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Facing Conflict With A Friend

by Katrina
(MI, USA)

I'm in a very painful situation. It is important to know that I am a sexual abuse survivor. I had to come back home to help my friend whose 29 year old daughter was dying. Another friend of 25 yrs named Marie allowed me to move in. They insisted that, "You are part of our family, feel at home. We don't want anything from you, just to help you." However, I knew the husband to be very selfish and it is only fair to pay something. I asked what they wanted for rent. My friend said "300 a month" for one small room. I ended up paying $200 cash and $350 food stamps.


Because of caregiving and other stressors, I could feel myself getting more and more physically exhausted. Marie told me that her husband was getting jealous and that, "He is okay with my mother being here (implying not okay with me). In the meantime, Marie's husband started monitoring my food intake (by watching each time I made a plate of food). Going into the downstairs bathroom to listen when I was using the restroom or showering upstairs, checking the washer and dryer to see if and when I used it. I felt more and more controlled and intimidated. He watched my every move and acted critical only when his wife was at work.

I was afraid to tell my friend because I did not want to lose the friendship. I started staying away until 8pm daily and then began to leave for the weekend. After one month I went to a homeless shelter just to escape what I felt to be emotional intimidation and abuse. I told my friend I would call to let her know where I was and when I could pick up my things. Every time I tried to call I would feel a knot in my stomach. I just didn't want to tell her how hurt and humiliated I was. Finally, I called after 5 weeks of silence. She was outraged. She told me she was wounded. I told her I was wounded too and did not call because her husband would get a sick thrill out of knowing I was in a shelter.

She told me I "cut her out of my life and took advantage of her." She said, "We made ourselves vulnerable to criticism." (My stuff is still at her house). For 20 yrs i have watched this man emotionally abuse many people. I have maintained a deep friendship with her over all these yrs. When I moved in I started sensing his animosity, but I had nowhere else to go. I was emotionally vulnerable and he knew that. Is there any way to repair this friendship?

We have never had words, been angry, or fought in 20 yrs. I feel our relationship was okay because I kept my mouth shut (about him) and supported her as a friend. I also feel that I have given and helped them over these years and the one time I needed help, he used it as an opportunity to sabotage the entire friendship. (He's alienated her family in the past). She blames it on his back injury. I blame it on his excessive narcissism! Is there any hope of saving this friendship? She would not accept my apology and said I insulted her after I revealed what he did to me and why I stayed away.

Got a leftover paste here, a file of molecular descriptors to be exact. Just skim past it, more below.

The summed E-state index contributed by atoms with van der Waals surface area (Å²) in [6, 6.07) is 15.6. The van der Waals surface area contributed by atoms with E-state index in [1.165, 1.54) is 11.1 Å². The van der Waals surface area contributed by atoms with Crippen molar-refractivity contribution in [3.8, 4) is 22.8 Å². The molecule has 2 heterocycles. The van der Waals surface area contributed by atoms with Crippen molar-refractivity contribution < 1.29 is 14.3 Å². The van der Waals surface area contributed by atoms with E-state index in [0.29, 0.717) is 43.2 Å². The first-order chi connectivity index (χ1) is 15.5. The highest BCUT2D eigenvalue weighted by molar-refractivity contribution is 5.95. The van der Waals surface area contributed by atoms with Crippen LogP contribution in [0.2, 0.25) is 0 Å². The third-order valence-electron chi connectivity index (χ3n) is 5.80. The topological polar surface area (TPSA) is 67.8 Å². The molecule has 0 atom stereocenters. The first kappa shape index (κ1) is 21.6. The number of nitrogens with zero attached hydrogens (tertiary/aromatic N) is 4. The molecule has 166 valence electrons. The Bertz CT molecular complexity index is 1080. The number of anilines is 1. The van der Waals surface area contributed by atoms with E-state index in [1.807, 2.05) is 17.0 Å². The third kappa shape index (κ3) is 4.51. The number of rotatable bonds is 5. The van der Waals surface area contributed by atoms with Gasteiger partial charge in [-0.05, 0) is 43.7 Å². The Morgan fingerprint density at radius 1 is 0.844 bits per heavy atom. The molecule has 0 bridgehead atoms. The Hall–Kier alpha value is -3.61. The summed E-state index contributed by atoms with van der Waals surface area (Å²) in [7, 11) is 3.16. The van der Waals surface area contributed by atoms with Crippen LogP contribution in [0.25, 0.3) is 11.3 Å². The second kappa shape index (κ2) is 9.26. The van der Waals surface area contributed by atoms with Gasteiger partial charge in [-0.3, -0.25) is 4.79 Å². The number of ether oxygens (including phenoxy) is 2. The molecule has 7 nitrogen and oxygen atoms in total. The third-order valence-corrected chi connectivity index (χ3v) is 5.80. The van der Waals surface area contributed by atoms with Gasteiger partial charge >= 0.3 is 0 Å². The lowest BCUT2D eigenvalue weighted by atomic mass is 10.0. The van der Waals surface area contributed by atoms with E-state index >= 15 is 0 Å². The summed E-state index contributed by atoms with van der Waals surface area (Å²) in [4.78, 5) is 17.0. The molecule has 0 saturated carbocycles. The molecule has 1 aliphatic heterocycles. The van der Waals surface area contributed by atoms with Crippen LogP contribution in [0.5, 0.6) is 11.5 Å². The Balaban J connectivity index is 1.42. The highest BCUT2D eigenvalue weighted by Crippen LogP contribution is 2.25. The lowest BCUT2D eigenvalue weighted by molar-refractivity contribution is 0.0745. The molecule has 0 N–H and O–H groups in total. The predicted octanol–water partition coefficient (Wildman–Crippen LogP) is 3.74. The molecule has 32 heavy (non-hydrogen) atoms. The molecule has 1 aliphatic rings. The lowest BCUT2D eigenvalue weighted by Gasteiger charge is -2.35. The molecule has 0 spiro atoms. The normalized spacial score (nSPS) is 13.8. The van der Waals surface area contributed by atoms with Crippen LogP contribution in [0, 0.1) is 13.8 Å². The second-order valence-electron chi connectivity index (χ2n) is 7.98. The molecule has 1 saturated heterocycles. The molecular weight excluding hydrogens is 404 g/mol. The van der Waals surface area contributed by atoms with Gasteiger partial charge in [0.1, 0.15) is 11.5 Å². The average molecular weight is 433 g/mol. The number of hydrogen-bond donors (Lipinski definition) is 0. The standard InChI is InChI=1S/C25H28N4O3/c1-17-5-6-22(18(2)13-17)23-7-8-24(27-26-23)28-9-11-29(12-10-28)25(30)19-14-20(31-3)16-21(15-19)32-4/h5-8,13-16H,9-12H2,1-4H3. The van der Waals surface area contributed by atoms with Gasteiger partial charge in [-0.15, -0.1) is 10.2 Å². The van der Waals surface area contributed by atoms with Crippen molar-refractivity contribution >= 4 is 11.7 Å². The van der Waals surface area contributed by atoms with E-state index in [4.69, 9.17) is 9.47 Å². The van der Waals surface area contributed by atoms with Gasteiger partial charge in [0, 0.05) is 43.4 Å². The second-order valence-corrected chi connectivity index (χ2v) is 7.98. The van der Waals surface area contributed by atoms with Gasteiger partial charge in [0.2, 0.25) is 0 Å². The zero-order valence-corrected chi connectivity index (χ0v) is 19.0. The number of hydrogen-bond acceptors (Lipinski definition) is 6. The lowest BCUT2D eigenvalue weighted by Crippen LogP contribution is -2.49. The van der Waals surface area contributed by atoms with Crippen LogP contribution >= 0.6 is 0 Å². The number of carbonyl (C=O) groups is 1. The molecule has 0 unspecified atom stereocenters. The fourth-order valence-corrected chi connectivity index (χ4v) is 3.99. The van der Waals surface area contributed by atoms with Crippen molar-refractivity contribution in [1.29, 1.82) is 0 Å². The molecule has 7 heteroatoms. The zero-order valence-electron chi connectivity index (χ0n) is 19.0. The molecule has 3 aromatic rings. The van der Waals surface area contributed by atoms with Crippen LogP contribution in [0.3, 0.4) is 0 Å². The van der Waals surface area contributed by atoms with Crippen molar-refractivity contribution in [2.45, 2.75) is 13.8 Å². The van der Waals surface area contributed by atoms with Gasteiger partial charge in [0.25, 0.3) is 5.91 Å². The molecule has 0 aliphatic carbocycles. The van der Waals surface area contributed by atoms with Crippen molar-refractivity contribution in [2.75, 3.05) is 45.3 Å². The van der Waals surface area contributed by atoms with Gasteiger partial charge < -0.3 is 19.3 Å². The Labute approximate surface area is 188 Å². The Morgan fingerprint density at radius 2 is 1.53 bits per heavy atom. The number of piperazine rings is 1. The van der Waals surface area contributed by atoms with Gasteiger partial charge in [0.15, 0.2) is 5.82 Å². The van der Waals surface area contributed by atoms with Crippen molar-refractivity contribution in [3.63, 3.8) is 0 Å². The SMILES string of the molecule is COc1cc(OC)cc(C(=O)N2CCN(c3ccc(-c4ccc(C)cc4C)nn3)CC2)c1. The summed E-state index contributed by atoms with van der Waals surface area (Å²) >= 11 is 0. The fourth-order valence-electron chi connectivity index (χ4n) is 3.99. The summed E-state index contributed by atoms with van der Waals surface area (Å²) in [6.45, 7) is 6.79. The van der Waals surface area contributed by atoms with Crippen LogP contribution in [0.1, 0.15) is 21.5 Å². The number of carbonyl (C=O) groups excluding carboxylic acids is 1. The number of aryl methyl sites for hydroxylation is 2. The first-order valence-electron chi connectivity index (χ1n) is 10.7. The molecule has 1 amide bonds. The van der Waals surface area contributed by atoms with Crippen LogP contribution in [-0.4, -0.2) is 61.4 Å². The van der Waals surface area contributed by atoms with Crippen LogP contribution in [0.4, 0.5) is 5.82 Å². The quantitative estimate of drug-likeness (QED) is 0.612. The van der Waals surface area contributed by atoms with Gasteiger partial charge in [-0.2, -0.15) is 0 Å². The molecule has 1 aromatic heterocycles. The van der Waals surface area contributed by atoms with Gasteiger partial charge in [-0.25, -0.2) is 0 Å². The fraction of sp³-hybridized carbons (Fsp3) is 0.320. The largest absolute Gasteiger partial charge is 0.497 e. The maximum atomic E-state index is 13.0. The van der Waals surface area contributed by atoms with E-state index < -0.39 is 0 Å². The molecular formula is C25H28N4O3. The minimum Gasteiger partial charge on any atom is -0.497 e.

Response from Dr. DeFoore

Hi Katrina, and thanks for posing your question on this site so that others can benefit.

This has obviously been a very painful situation for you, being alienated from your friend. Unfortunately, she would in essence have to choose between you and her husband to have a friendship with you. Her choice to side with her husband is her right, and yet it has apparently cost her the friendship with you. I think under the circumstances you may not be able to salvage the friendship.

It sounds like your friend has closed the door on any kind of resolution. I think the best thing you can do at this point is to let go and grieve the loss of the friendship. Otherwise you could cause yourself undue stress and discomfort worrying over something you cannot change. If your friend changes her mind, the door could open again. It is certainly possible to have friendships with people whom your spouse doesn't like, but it isn't easy or common, and can sometimes threaten the marriage.

You might try writing about what you appreciate about your friend and the friendship you had. Then take out any pictures you may have of her and say goodbye to her, wishing her your very best and thanking her for the good times. You don't want to stay stuck in resentment, as that will only hurt you. Check out this page on the stages of grief and this one on forgiveness.

Then focus on the friendships you have now and the blessings in your life. Keep a gratitude journal to stay aware of the good things you have going for you, and it will help you in the letting go process.

I hope this helps, Katrina.

My best to you,

Dr. DeFoore

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